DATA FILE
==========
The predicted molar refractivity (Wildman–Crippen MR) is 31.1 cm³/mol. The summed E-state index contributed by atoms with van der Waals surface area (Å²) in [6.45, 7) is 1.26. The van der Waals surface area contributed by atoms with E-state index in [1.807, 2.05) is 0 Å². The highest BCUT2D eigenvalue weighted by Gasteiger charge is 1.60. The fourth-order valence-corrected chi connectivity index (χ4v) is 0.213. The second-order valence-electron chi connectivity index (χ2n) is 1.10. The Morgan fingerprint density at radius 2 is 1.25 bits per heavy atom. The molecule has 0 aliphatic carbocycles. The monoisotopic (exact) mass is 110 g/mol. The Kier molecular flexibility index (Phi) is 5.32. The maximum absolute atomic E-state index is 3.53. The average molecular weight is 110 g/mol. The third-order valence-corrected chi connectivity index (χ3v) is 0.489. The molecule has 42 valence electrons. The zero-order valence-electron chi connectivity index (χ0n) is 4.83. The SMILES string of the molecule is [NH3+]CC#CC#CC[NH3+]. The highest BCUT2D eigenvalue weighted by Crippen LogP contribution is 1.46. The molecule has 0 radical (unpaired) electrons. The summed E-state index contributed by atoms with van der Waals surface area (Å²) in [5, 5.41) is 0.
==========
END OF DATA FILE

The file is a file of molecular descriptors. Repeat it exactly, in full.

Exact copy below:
The predicted molar refractivity (Wildman–Crippen MR) is 31.1 cm³/mol. The summed E-state index contributed by atoms with van der Waals surface area (Å²) in [6.45, 7) is 1.26. The van der Waals surface area contributed by atoms with E-state index in [1.807, 2.05) is 0 Å². The highest BCUT2D eigenvalue weighted by Gasteiger charge is 1.60. The fourth-order valence-corrected chi connectivity index (χ4v) is 0.213. The second-order valence-electron chi connectivity index (χ2n) is 1.10. The Morgan fingerprint density at radius 2 is 1.25 bits per heavy atom. The molecule has 0 aliphatic carbocycles. The monoisotopic (exact) mass is 110 g/mol. The Kier molecular flexibility index (Phi) is 5.32. The maximum absolute atomic E-state index is 3.53. The average molecular weight is 110 g/mol. The third-order valence-corrected chi connectivity index (χ3v) is 0.489. The molecule has 42 valence electrons. The zero-order valence-electron chi connectivity index (χ0n) is 4.83. The SMILES string of the molecule is [NH3+]CC#CC#CC[NH3+]. The highest BCUT2D eigenvalue weighted by Crippen LogP contribution is 1.46. The molecule has 0 radical (unpaired) electrons. The summed E-state index contributed by atoms with van der Waals surface area (Å²) in [5, 5.41) is 0.